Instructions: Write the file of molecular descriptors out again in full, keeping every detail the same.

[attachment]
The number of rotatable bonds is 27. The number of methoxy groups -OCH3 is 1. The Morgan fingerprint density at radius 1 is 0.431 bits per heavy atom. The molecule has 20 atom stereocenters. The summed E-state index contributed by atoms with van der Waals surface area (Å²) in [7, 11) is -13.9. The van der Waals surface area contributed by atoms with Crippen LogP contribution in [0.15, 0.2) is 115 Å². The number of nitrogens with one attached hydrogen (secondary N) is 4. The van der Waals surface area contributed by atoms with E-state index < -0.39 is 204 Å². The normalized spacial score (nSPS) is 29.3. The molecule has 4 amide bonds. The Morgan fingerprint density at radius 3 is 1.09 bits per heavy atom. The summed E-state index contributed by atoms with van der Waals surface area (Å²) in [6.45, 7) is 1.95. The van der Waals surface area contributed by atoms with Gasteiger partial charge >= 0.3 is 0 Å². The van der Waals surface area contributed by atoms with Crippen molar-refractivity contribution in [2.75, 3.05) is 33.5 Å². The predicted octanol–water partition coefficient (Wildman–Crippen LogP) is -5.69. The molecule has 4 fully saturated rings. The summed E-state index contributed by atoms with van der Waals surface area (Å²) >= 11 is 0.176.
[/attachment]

The number of rotatable bonds is 27. The number of methoxy groups -OCH3 is 1. The Morgan fingerprint density at radius 1 is 0.431 bits per heavy atom. The molecule has 20 atom stereocenters. The summed E-state index contributed by atoms with van der Waals surface area (Å²) in [7, 11) is -13.9. The van der Waals surface area contributed by atoms with Crippen LogP contribution in [0.15, 0.2) is 115 Å². The number of nitrogens with one attached hydrogen (secondary N) is 4. The van der Waals surface area contributed by atoms with E-state index < -0.39 is 204 Å². The normalized spacial score (nSPS) is 29.3. The molecule has 4 amide bonds. The Morgan fingerprint density at radius 3 is 1.09 bits per heavy atom. The summed E-state index contributed by atoms with van der Waals surface area (Å²) in [6.45, 7) is 1.95. The van der Waals surface area contributed by atoms with Gasteiger partial charge >= 0.3 is 0 Å². The van der Waals surface area contributed by atoms with Crippen molar-refractivity contribution in [2.75, 3.05) is 33.5 Å². The predicted octanol–water partition coefficient (Wildman–Crippen LogP) is -5.69. The molecule has 4 fully saturated rings. The summed E-state index contributed by atoms with van der Waals surface area (Å²) >= 11 is 0.176.